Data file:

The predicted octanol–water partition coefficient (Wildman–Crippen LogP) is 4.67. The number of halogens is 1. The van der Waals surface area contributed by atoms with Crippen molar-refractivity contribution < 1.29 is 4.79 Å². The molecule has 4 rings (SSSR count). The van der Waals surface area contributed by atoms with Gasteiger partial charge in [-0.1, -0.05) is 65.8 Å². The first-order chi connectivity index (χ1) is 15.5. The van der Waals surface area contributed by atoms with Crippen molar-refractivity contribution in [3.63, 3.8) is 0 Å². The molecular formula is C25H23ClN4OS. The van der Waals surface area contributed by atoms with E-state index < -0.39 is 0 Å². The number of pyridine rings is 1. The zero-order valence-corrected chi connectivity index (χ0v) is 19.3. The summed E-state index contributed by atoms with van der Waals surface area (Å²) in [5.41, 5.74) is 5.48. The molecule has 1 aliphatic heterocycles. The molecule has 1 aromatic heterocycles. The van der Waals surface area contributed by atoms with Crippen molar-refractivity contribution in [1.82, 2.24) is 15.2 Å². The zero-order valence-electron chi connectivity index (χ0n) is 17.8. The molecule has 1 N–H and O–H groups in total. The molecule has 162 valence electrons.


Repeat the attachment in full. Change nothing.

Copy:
The predicted octanol–water partition coefficient (Wildman–Crippen LogP) is 4.67. The number of halogens is 1. The van der Waals surface area contributed by atoms with Crippen molar-refractivity contribution < 1.29 is 4.79 Å². The molecule has 4 rings (SSSR count). The van der Waals surface area contributed by atoms with Gasteiger partial charge in [-0.1, -0.05) is 65.8 Å². The first-order chi connectivity index (χ1) is 15.5. The van der Waals surface area contributed by atoms with Crippen molar-refractivity contribution in [3.63, 3.8) is 0 Å². The molecular formula is C25H23ClN4OS. The van der Waals surface area contributed by atoms with E-state index < -0.39 is 0 Å². The number of pyridine rings is 1. The zero-order valence-corrected chi connectivity index (χ0v) is 19.3. The summed E-state index contributed by atoms with van der Waals surface area (Å²) in [5.41, 5.74) is 5.48. The molecule has 1 aliphatic heterocycles. The molecule has 1 aromatic heterocycles. The van der Waals surface area contributed by atoms with Crippen molar-refractivity contribution in [1.82, 2.24) is 15.2 Å². The zero-order valence-electron chi connectivity index (χ0n) is 17.8. The molecule has 1 N–H and O–H groups in total. The molecule has 162 valence electrons.